Bollywood Rewind | Naya Daur: Of the new era that will always be intimidating

screenmixMay 29, 2021

In this weekly column, we revisit gems from the golden years of Hindi cinema. This week, we revisit BR Chopra’s 1957 film Naya Daur.

Naya Daur, literally translated as the ‘New Era’, is the story of a village that’s standing on the precipice of the promise of development but amid the assurance of a so-called better future, the villagers question why these promises of the future riches, are taking away their “do waqt ki roti” in present day.

Released in 1957, BR Chopra’s Naya Daur talks about the disturbing casualties of the rampant industrialisation that is projected as the wave of the future. Naya Daur opens with a quote by Mahatama Gandhi that best encapsulates its core message. “Dead machinery must not be pitted against the millions of living machines represented by the villagers scattered in the seven hundred thousand villages of India,” reads a part of the quote. The film questions this loss of employment in those ‘seven hundred thousand villages of India.’

naya daur dilip kumar Dilip Kumar’s Shankar ignites the spark of revolution in Naya Daur. (Photo: Express Archives)

Naya Daur is set in an almost utopian village where everyone’s employed – either as a mill worker or as a tonga-puller. The mill owner, played by Nazir Hussain, treats his employees as equals and vehemently believes that the relationship between an employer and employee is horizontal, not vertical. Things take a steep turn when he goes for a pilgrimage and his city-bred son Kundan, played by Jeevan, takes his place. This is where the conflict between modern India and rural India starts taking shape as Kundan can see the value of his father’s business, but can’t see the value of his loyal workforce.

The introduction of a machine in the mill renders half the population jobless. The film’s protagonist Shankar, played by Dilip Kumar, takes it upon himself to negotiate with Kundan. Tonga-puller Shankar realises the importance of unity and is acutely aware that if one domino falls in this peaceful temple of a village, chaos will ensue. Soon after, Kundan introduces a lorry for tourists, in place of the age-old tonga. This threatens the employment of the other half of the village, which makes the villagers fear the extraordinary power of machines even more.

Naya Daur captures the spirit of a young country that is trying its best to keep its head above the water. A country that believes that moving with the times is the golden route to a better future but doesn’t really know what to do with its labour force that has been its backbone for all these years. Watching this film in 2021, one realises that in many ways, we are still struggling with the same problems, albeit with different titles. The film’s core struggle is the huge disparity between the haves and the have-nots. In Naya Daur, the conflict between man and machine doesn’t pit one against the other but rather encourages society to tread a middle path. In a significant scene in the film, Dilip Kumar’s Shankar stresses that neither he, nor the villagers, have anything against the machines. They just want the educated folk to come up with a way for them to not lose their employment.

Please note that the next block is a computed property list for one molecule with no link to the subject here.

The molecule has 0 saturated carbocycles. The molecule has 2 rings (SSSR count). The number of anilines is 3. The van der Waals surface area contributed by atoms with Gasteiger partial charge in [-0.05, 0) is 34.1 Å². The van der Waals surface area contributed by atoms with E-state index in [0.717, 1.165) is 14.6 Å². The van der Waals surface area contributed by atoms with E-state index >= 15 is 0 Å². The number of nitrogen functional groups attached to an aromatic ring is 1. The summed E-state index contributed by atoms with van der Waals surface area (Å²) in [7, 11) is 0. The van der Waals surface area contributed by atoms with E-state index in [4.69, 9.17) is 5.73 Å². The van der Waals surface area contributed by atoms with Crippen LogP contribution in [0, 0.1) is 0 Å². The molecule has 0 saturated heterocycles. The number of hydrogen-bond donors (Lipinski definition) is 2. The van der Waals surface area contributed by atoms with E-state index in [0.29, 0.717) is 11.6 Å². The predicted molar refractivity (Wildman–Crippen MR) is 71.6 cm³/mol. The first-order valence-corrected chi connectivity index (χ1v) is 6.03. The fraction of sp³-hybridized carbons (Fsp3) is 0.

The film’s final act builds up to a direct competition between hard labour and modern machinery, a race between the humble tonga and the lorry. It is in this portion that the film emphasises the power of unity that can create a revolution. The entire village gets together to build a new road, and a bridge, singing “Saathi Haath Badhana” which is no less than a war cry. Naya Daur is a 64-year-old film but a sequence in this portion rings so true even in 2021 that it feels like we haven’t missed a day. The film’s villain gets a God’s statue buried in the ground just so villagers mistake it as “devi maa ka sthaan” and stop building the new road. The manipulation of villagers, in the name of God, makes for a small episode here but is probably the most relatable bit. The politicisation in the name of God isn’t new for us Indians but seeing that not much has changed in our country, leaves you a bit disappointed.

Naya Daur raises a relevant question, how do you race ahead in the age of revolution but keep your citizens employed and well-fed? While it does not offer a direct resolution, it encourages us to find a middle path, which we are still trying to find, 64 years on.

The film is surely one of BR Chopra’s finest works with some brilliant performances by its cast – Dilip Kumar, Vyjayanthimala, Ajit and Jeevan. With songs like “Yeh Desh Hai Veer Jawano Ka”, which has continued to be a part of our cultural zeitgeist, thanks to bandwallahs, and romantic numbers like “Maang Ke Sath Tumhara” and “Ude Jab Jab Zulfe Teri”, Naya Daur’s music by OP Nayyar, with lyrics by Sahir Ludhianvi has stood the test of time. The film was written by Akhtar Mirza and is a masterclass in capturing the nerve of the nation, but doing so without being preachy and a relevant example of the same is the introduction of the love triangle in the film. The love triangle triggers the main conflict here, but it is evident that it’s used only as a tool to get to the core story.

Naya Daur is the story of the upcoming era, the premonition of change that can shake the foundation of society, and while society has been through many overhauls since 1957, the threat of the next step is just as unnerving.

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Naya Daur is streaming on YouTube and ShemarooMe (Black & White) and Prime Video (Coloured).